"Harbo» Underuiate» Detectio1-,., urfiw8 and Subm,o/r.ine Wa~ning Notes, is a bimonthly cO'nifidential bulleti,,~ pubUsl~ed by The OMet o] avril Oper·ations for personnel whose duties are conneoted 1/nth Vnderwater Detection.

Request« for copies of issue No. 1-4,4 may be addre sed to The Ohief of NavalOpe1'atiom OPNAV 30-3E Washington 125, D. O.






A. Listening device laid on the ocean floor in a harbor approach consi tina of a Dumber of hydrophene cor:nected to a here II teninzstation by m an of a mul 1- conductor cable. nee laid, the cable-connec ed hydrophone. require little attention and ar -v ry dependable.


Mo J) itiv £ the devices in e it i Iaid on the ocean floor in th outer harbor approach . Tt i very sensitive when prop l-'ly Iaid and or era ed, The disrortion of the earth magnetic field by a metal objec over the loop cau as magnetic unbalance between the

wo areas enelo ed by the loop cable generating

inute voltages which are indicated by a ensitive galvanometer in he shore station. One of hese devices record d the entrance of Japanese midget submarine into ydn y Harbor.

:Magn tic loop are installed in many imp rtant, harboi th wonld ov r.


. , . or Harbor Echo Banging aHd Li tening Devic is laid on h cean 11001' usually in the ' hun ing at' It of a harbor entrance where it can bo h detect and track an enemy hip. Most precise or the devices) it enables the operator to coacl the counterattack to the exact Ioeation of the enemy vessel.

The Herald operates at supersonic frequencies and will give range and bearing on any targe within its maximum rsnze. On of these devices detected the approach of enemy sneak eruft into Alexandria Harbor enabling harbor facili ties to break up the attack.



izht-furhte» controlling mu b constsutly pra ,tic d. The controllers of V1J1F ( ) -31 were ful'tuil.p.te in croj,ng strnight to then- squadron from C011- trollers chool, The squadron spellt, 3 weeks at El

'entra alif, where the pilets flew every nightallowing con iderabla team training for controllers and pilo . Th 1'12 the basic job of making (t t;C(Jl1'Y/r play out of an :int rc ption 'iVa accomplishe 1.

Later on a Pakoi Bay V lin LaVe1la (a.iter '. btgllO'" at Espiritu auto and .ombat 0 ration on Liapari I land) -the crew reall began to get expert at readinsr altitudes plotting; and computing. Th l' ading of altitudes was sadly neglected in raining schools, whereas it is one of the most important and difficult jobs a crew is called upon to perform.

t lias been. said that height! cannot be read aceurately with he autenna, turning ix to seven times per mlnute=c good 'Leight'r ad 'f ('un do 'it, h01lJe'IJe'I',

A practi .ed 'ew can obtain suffici 11 plots Ie-

termine the trround true ail', and indicat d ai L' pf' 'd in 3 -mlrude» 1l1lowin{T 2 minut un 40 eeonds tor pl ttins :md20 seconds for computing. This, as in th cas of h ight reading, is a matter of practice .

.At Pakoi Bay jobs were rotated daily so that each man had 1 hour's 'Work at hejght readins azimuth reading, plotting, and computing, and controlle '8 met weekly to discuss unusual situations arising in action.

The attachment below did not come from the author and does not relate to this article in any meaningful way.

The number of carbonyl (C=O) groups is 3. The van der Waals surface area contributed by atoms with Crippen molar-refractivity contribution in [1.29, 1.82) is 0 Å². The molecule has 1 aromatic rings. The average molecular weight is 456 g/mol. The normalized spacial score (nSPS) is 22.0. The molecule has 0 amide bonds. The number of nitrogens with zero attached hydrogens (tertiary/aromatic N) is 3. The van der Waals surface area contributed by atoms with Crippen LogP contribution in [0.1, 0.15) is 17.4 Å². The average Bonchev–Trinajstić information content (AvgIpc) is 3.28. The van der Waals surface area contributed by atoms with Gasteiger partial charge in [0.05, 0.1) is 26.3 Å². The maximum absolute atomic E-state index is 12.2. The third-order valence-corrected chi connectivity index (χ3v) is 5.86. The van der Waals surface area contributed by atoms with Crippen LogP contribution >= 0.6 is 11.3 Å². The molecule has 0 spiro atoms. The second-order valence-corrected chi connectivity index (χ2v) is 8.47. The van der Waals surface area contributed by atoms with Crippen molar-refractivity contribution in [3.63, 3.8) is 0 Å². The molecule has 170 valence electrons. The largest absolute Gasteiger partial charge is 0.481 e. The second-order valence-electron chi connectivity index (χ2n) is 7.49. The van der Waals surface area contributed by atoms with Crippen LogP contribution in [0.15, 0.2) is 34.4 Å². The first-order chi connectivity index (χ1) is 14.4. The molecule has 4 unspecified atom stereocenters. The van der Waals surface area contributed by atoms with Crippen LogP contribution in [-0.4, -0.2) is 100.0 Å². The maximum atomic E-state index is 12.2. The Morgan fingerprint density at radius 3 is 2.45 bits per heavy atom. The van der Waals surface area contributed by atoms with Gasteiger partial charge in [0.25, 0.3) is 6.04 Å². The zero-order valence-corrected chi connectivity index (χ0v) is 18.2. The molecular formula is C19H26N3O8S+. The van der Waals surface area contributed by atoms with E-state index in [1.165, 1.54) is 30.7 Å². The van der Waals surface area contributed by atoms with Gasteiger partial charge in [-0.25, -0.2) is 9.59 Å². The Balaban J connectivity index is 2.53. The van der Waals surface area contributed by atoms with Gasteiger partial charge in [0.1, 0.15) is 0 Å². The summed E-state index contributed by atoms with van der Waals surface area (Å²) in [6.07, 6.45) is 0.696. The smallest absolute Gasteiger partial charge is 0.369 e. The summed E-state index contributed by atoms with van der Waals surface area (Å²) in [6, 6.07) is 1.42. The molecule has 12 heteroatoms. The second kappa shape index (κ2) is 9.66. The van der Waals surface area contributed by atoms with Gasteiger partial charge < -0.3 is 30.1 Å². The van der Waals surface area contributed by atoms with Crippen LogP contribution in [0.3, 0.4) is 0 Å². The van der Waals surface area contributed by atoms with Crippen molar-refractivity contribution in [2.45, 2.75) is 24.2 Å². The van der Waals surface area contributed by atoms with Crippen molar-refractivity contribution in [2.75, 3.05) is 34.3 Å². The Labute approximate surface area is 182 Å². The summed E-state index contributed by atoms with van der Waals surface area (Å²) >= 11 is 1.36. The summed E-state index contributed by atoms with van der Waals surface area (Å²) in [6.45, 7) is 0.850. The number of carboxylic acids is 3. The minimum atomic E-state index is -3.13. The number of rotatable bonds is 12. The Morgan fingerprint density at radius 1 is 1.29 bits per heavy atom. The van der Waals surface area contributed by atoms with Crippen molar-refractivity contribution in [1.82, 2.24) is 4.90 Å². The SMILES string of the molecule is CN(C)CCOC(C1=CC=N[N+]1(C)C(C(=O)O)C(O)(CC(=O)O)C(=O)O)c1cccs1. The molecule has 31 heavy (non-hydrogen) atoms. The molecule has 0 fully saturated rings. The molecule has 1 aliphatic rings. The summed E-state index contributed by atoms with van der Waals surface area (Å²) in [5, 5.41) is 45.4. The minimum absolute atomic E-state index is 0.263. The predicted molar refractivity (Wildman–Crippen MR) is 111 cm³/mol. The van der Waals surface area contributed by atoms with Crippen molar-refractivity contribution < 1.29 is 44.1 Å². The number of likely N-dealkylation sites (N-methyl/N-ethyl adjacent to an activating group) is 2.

The 531'8 controllers 1.,1 ed the current system of snap vector cut- 1:I vector af ty vector, and finally tarket. course. (ee I T chnique in J one issu of . I. C,) This worked mill n bomb r flying a traizht t ady course to tarzet or rendezvous pojrit ; how Y r, Lh technique was modifis some'what to count r the actio u ed by J apane e float plane in search of ships) consi ting of sharp turns alternating right and left,

Evasive tactics observed consisted of sharp turns, squares and violently jinxing course with varying altitudes. Sometimes planes dove for the water and streaked for- home, The Betty has great speedon 10 ing altitude gradually from 15 000 feet was clocked a 2'701m ts, This magnifies the importanc of putting your fighter in close behind the bandit and make t· I'll chases futile,

Japan e tactics It Stirling I land (531's fifth locajon) employed 'Window" and th splitting up of raids into several flights, Two plsnes about 20 miles apart would drop "Window' in a large circle and then continue to 6y lazy eights imparting to the Window an illusion of motion on the PPI Scope, The . elution to this problem wa to end out fighters after one and not more than two of these bogeys.

Experienc ha proved tha int reep ions are best controlled from th PPI. It i e entia} that th track of both fighter and bogey be k pt, and it does no harm to write with g1' ase pencil on the face of





'l'IHf,nl(.8 to 'apt, Joh~1 If'. W'll.~lJlI, ?WIO 0'11 /lu,ty at WG-l, 11 A.S, Oherrv Point, . 0., ae GOI insh'llCtoT, 'who dill the o1'i(lillal 1l1cetc1l.C8 frOm which "Leall~erll('Qk f1 J" wail d7'«'Hm.

the tube h vectors given the fighter, The controller must keep the fighter informed almost constantly of his relative position to the bogey and the bogey' altitude, course and peed and he should keep his eye on the tube at all times during an interception.

In 2 months, 531 s controllers directed score of AI conta 1 got six kills plus one probable, and mad matters so ho for the Japs that they gave up night raid on Pakoi Bay and Stirlin ,



--- TEADY FLowER SI·t~LL Ke:


"" TION .. ,"


Report of A W -1 Oper(aion8 DU1'ing Ene11111 Night Raid 14, ApTiZ 1944.

Initial bogey picked up at 0013, 3 nautical mile , bear' IT 235°. At the rune one night fighter, P-IO (Lt. ~T. i. Bonner) of Vl'YlF ( ) 532 was on pa trol a 1 000 feet. He was imm dint ly ordered to Ancels 20 on a vector of 240° and put in orbi to wait for boa y when 40 miles from ba ·e.